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What Are Silent Migraines?

What Causes Silent Migraines? continued...

This pattern of reduced brain activity is called "cortical spreading depression." It literally spreads across the cortex (top layer) of the brain. When it does, it often travels from the visual part of the brain (occipital lobe) to the bodily sensation part of the brain (parietal lobe) to the hearing part of the brain (temporal lobe). This pattern mirrors the visual, sensation, and hearing symptoms common to migraine. The wave of depressed cortical activity has been confirmed by functional MRI, a high-tech way of mapping how the brain works. 

Migraine pain is thought to be partly caused by blood vessels in the brain dilating. It's thought that the swelling activates pain pathways in the nervous system.

What Triggers Silent Migraines?

Silent migraines can be set off by a wide array of triggers, including:

  • physical or emotional stress
  • lack of sleep
  • skipped meals
  • caffeine
  • alcohol
  • environmental stressors such as weather and extreme heat or cold
  • certain foods such as chocolate, nuts, and pickled foods
  • foods that contain the amino acid tyramine, including red wine and aged cheese
  • hormone changes in women, such as during menstruation, pregnancy, menopause, or when taking birth control pills
  • bright or flickering lights
  • loud noise

How to Cope With a Silent Migraine

Headache experts may not agree on everything. But they do agree that keeping a daily diary is a critical step in diagnosing and treating your symptoms. Here are tips for coping with your migraines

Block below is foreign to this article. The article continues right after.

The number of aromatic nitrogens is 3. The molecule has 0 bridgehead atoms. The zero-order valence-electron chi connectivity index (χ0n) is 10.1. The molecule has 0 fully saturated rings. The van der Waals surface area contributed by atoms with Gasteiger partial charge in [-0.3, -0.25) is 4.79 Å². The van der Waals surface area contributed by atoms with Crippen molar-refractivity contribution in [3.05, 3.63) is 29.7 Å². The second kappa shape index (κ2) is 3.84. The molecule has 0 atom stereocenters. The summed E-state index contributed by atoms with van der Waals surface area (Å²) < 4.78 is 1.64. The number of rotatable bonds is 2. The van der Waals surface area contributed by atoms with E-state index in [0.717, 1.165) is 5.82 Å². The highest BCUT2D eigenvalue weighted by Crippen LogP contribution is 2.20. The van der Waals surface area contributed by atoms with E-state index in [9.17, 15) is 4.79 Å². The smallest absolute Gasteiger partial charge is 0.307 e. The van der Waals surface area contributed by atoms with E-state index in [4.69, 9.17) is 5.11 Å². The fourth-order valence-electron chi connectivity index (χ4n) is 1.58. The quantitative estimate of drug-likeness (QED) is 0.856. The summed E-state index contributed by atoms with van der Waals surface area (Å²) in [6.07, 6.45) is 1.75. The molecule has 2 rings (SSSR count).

1. Keep a daily diary of symptoms. Try to track all of your food and beverages, changes in your sleep or stress levels, and any other triggers. Also, keep track of your symptoms and the times they begin and end.
  2. Talk with your doctor. Based on your symptom diary and medical history, your doctor may be able to diagnose your silent migraines. In rare cases, the symptoms of a migraine are a sign of a different, more serious medical problem, such as a stroke or bleeding in the brain. To rule out these problems, your doctor may advise further testing, such as a CT scan or MRI, and a complete exam by a neurologist. 
  3. Weigh the pros and cons of medications. There are more than 100 medications used to treat migraine, according to the Migraine Research Foundation. Be prepared to try different drugs to find the right one for you. Be sure to tell your doctor about all prescription and over-the-counter drugs you're taking to avoid problems with drug interactions. 
  4. Practice prevention. Try avoiding your personal migraine triggers as much as possible. For severe or chronic symptoms, your doctor may prescribe a medication or device used to prevent migraines
  5. Practice good self-care. Eating well, getting plenty of rest, exercising regularly, and learning stress-management techniques can do wonders to ease and prevent your migraine symptoms.

 

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WebMD Medical Reference

Reviewed by Varnada Karriem-Norwood, MD on April 19, 2012

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